And tape the rudder to it.
Elevator and rudder servos are installed anywhere in the fuselage.
Put a square piece of 7cm by 7cm in the middle of the fuselage for strength. Make a hole to get the servo leads into the fuselage.
The cowling is made from a bottle of multi vitamins from Costco. Make the hole and cuts with a dremill.
To determine the length of the cowling present the motor on the fuselage and cut the bottle accordingly.
Glue a piece of Popsicle stick on both sides at the end of the cowling to fasten with 4 small wood screws.
Plans for the Fuselage
The wing is similar to build like that of the FT Spitfire.
Make the spars and cut out the two main wing pieces. Bevel the leading edge, and bend the airfoil as normal.
The wing will be assembled and bent at the same time, in three steps. Test bend the wing around this spar to make sure everything fits, that you get a nice airfoilmaking sure that the trailing edge is at the same level as the bottom of the wing. The top is large enough to allow the wing to bend fully. This is a lot of folding, so make sure you check it carefully and know what you are doing before putting the glue on it. Now hot glue the aileron servos at the end of the spar. Once you are happy with the fit, glue the leading edge and the remaining surfaces of the spar, and quickly bend the whole wing into place around the spar. Hold it in place securely for a while until the glue sets, making sure the spar emerges from the wing at the correct position in the airfoil. Once this is set, glue the entire trailing edge, and hold it until set.
Repeat all this with the other wing. When complete, trim the parts of the spar that are extending from the wing and test fit the joiner-spar. Trim the wings at the joint if they don’t join up fairly cleanly it’s OK. Make a small hole in the bottom of the wings, pull the servo leads out of the hole and tape them out of the way, then glue both wings with generous hot glue. Using a business card take the excess of glue before it gets hard.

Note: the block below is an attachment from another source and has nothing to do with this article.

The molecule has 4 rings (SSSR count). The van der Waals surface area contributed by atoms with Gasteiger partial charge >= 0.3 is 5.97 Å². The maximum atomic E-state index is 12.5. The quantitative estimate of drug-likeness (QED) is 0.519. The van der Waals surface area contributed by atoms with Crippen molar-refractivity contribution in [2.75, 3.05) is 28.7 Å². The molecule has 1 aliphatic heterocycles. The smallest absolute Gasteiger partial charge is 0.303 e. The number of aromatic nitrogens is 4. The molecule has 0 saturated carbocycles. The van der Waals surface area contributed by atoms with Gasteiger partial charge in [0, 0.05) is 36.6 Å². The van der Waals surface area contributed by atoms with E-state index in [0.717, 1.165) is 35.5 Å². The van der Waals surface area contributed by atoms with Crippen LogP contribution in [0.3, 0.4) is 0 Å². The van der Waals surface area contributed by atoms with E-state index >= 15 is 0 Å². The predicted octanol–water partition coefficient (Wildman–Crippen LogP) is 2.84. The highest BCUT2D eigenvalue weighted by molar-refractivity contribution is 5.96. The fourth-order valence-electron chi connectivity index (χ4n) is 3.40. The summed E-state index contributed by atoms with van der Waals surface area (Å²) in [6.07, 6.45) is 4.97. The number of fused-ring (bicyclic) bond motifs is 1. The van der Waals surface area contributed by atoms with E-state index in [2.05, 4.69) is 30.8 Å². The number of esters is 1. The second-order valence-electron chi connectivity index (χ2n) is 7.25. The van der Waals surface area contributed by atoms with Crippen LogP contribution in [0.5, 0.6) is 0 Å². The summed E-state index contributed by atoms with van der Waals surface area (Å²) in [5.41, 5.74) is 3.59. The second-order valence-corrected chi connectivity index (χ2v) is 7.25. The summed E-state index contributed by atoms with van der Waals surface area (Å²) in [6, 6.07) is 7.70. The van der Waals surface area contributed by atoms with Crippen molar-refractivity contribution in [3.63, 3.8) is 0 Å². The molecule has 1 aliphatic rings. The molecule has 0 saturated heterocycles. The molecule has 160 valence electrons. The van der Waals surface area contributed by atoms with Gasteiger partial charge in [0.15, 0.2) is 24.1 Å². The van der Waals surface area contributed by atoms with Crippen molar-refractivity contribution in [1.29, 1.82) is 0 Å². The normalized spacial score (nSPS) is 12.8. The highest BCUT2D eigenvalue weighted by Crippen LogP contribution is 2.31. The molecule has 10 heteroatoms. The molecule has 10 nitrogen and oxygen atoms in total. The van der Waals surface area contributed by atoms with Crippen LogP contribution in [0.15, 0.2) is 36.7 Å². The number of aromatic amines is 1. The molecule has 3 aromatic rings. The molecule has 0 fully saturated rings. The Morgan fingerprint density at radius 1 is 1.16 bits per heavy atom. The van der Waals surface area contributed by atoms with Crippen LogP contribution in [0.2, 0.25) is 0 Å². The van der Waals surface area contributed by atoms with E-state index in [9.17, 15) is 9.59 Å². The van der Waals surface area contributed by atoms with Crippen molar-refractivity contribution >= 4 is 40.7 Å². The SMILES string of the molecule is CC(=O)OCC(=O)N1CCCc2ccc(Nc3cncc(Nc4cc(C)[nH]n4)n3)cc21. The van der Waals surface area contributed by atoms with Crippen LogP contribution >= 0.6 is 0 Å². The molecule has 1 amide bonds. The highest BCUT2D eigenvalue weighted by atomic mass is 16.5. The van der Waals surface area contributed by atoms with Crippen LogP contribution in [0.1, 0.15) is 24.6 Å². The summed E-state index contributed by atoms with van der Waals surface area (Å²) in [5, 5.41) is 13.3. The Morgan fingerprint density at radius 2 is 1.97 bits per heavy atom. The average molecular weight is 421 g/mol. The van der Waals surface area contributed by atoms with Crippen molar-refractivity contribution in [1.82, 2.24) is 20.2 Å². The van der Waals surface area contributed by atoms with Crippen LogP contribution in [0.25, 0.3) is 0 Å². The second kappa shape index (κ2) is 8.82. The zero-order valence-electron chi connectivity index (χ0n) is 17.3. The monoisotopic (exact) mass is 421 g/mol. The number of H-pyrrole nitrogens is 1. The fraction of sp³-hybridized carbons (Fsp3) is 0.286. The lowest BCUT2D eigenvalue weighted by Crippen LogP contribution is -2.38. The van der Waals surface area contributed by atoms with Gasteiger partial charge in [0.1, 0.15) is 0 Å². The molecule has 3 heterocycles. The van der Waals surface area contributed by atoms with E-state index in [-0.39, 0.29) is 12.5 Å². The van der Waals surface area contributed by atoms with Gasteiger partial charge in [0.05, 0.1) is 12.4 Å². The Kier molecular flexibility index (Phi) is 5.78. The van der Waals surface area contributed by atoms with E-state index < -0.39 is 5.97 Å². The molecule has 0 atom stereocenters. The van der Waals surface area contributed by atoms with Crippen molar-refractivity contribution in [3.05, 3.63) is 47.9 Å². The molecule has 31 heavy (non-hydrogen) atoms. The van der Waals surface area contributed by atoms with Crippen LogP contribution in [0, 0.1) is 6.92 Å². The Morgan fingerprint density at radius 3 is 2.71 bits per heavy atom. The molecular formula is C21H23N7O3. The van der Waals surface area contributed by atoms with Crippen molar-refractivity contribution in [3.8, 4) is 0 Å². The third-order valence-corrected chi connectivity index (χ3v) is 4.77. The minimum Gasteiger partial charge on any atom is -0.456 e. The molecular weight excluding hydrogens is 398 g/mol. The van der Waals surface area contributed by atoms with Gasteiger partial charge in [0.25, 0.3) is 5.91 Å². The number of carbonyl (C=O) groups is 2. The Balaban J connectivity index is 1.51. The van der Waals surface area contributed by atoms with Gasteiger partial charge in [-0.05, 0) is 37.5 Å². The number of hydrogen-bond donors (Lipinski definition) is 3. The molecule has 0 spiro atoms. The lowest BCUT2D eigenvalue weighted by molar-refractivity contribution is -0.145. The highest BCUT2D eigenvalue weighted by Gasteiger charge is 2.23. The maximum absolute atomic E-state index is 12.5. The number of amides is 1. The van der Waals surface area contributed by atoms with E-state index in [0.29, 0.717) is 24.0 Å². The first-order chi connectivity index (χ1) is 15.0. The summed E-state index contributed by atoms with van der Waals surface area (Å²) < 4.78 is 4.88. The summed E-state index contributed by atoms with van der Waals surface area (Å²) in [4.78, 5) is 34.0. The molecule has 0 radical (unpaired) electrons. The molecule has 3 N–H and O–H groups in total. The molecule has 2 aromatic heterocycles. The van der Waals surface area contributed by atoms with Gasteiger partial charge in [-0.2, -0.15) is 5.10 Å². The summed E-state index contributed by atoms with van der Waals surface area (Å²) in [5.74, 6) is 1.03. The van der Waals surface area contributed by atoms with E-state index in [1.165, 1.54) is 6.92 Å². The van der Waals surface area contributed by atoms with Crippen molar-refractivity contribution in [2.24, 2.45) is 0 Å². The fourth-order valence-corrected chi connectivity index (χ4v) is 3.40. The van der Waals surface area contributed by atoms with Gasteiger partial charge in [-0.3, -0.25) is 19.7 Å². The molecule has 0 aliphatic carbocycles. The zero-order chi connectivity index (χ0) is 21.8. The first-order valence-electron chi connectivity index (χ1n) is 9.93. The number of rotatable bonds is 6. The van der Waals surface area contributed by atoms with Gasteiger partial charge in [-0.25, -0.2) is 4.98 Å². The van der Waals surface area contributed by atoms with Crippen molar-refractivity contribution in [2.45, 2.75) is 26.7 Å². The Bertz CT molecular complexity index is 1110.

Fit everything together for testing and hot glue the wing to the fuselage.
Ultramicrobe (Patrick) likes to glue skewers into the airfoil bends if you want extra strength, I didn’t. instead I used packing paper with Polycrilic transparent paint for resistance. Apply Polycrilic on both sides of the paper.
Give two generous coats of Polycrilic to the whole plane.
Plans for the wing:
Bend 2 pieces of 3/32” piano wire.
Then fit the scale sized Dubro 3” wheels.
I used a cotton rope with epoxy to attach both wires together by the wheel. I learned that this joint can be made by using copper wire and soldering it. It was rather late for me… next time!
Cut pieces of plywood to reinforce the landing gear meet with the foam and using 3/32” sap straps fasten the wires to the fuselage. I put extra popsicle on the front landing gear, see picture below.
Paint the color of your choice
I am amazed how well this plane flies. On Maiden, with strong winds the plane just flew happy! I believe this plane is meant to be flying! Naturally and with grace. No bad tendencies at all. I have not flown this plane lots, but so far, very nice. Aerobatic capable I did some rolls until it crashed due to a servo malfunction. The plane withstood the crash no problems. Just broke my pride! Minor adjustments to the cowling and the landing gear, new servo and voila, ready to fly again. This plane has already caught many eyes. It’s a very unique plane that you don’t see in kits that often.
Second flight and crash!
What else can I say about it…? I love it! She is just beautiful.
The power set I used is as follows:
- 960 kV motor from the ParkZone Stinson.
- 2200mAh 3S
- 25amp ESC
- 10 X 9 from the ParkZone Albatross because of it looks.
- The battery hatch is also from my old Stinson
- CG right on the wing spar.
As for the pilot, I found it kicking around. I don’t know where it came from but is perfect for the plane.
If I could build and fly this plane without plans… and you have read this post to this point I’m sure you will do a better job than me.
I have made nice pictures with measurements. Pick up brown packing paper and draw the straight lines and cut. USE the plan measurements!!
Have fun building this plane and send me pictures of your build. Should you have any questions, just let me know at firstname.lastname@example.org
Thanks for reading and happy building and flying the Flair Magnatilla.